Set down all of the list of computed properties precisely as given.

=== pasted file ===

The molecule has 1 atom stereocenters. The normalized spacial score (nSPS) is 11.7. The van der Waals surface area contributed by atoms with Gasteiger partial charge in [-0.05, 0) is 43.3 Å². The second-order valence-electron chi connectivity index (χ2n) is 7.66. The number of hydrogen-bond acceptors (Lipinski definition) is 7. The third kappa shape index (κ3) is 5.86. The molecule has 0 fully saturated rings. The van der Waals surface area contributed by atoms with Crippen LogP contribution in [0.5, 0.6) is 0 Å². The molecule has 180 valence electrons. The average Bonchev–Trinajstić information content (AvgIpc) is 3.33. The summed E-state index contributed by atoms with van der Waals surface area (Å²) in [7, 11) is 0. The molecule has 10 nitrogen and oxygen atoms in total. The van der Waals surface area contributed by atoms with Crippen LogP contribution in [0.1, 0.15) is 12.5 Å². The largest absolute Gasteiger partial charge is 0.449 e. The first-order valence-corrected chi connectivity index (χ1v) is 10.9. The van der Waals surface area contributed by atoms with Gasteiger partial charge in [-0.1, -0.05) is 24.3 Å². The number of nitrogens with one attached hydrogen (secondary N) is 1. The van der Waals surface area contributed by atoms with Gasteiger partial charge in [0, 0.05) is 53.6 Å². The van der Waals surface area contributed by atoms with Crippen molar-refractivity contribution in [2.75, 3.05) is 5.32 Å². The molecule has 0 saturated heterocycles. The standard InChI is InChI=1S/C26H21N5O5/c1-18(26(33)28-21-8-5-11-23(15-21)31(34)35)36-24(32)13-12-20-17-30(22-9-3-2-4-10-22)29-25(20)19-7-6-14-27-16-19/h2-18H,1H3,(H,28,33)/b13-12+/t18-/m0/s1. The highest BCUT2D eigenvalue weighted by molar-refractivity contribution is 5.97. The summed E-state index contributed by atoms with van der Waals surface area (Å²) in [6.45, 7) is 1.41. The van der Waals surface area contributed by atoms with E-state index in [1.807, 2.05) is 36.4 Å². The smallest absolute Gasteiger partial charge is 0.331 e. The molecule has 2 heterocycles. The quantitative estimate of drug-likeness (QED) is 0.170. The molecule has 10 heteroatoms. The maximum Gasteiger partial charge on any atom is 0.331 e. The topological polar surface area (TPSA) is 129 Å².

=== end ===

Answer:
The molecule has 1 atom stereocenters. The normalized spacial score (nSPS) is 11.7. The van der Waals surface area contributed by atoms with Gasteiger partial charge in [-0.05, 0) is 43.3 Å². The second-order valence-electron chi connectivity index (χ2n) is 7.66. The number of hydrogen-bond acceptors (Lipinski definition) is 7. The third kappa shape index (κ3) is 5.86. The molecule has 0 fully saturated rings. The van der Waals surface area contributed by atoms with Crippen LogP contribution in [0.5, 0.6) is 0 Å². The molecule has 180 valence electrons. The average Bonchev–Trinajstić information content (AvgIpc) is 3.33. The summed E-state index contributed by atoms with van der Waals surface area (Å²) in [7, 11) is 0. The molecule has 10 nitrogen and oxygen atoms in total. The van der Waals surface area contributed by atoms with Crippen LogP contribution in [0.1, 0.15) is 12.5 Å². The largest absolute Gasteiger partial charge is 0.449 e. The first-order valence-corrected chi connectivity index (χ1v) is 10.9. The van der Waals surface area contributed by atoms with Gasteiger partial charge in [-0.1, -0.05) is 24.3 Å². The number of nitrogens with one attached hydrogen (secondary N) is 1. The van der Waals surface area contributed by atoms with Gasteiger partial charge in [0, 0.05) is 53.6 Å². The van der Waals surface area contributed by atoms with Crippen molar-refractivity contribution in [2.75, 3.05) is 5.32 Å². The molecule has 0 saturated heterocycles. The standard InChI is InChI=1S/C26H21N5O5/c1-18(26(33)28-21-8-5-11-23(15-21)31(34)35)36-24(32)13-12-20-17-30(22-9-3-2-4-10-22)29-25(20)19-7-6-14-27-16-19/h2-18H,1H3,(H,28,33)/b13-12+/t18-/m0/s1. The highest BCUT2D eigenvalue weighted by molar-refractivity contribution is 5.97. The summed E-state index contributed by atoms with van der Waals surface area (Å²) in [6.45, 7) is 1.41. The van der Waals surface area contributed by atoms with E-state index in [1.807, 2.05) is 36.4 Å². The smallest absolute Gasteiger partial charge is 0.331 e. The molecule has 2 heterocycles. The quantitative estimate of drug-likeness (QED) is 0.170. The molecule has 10 heteroatoms. The maximum Gasteiger partial charge on any atom is 0.331 e. The topological polar surface area (TPSA) is 129 Å².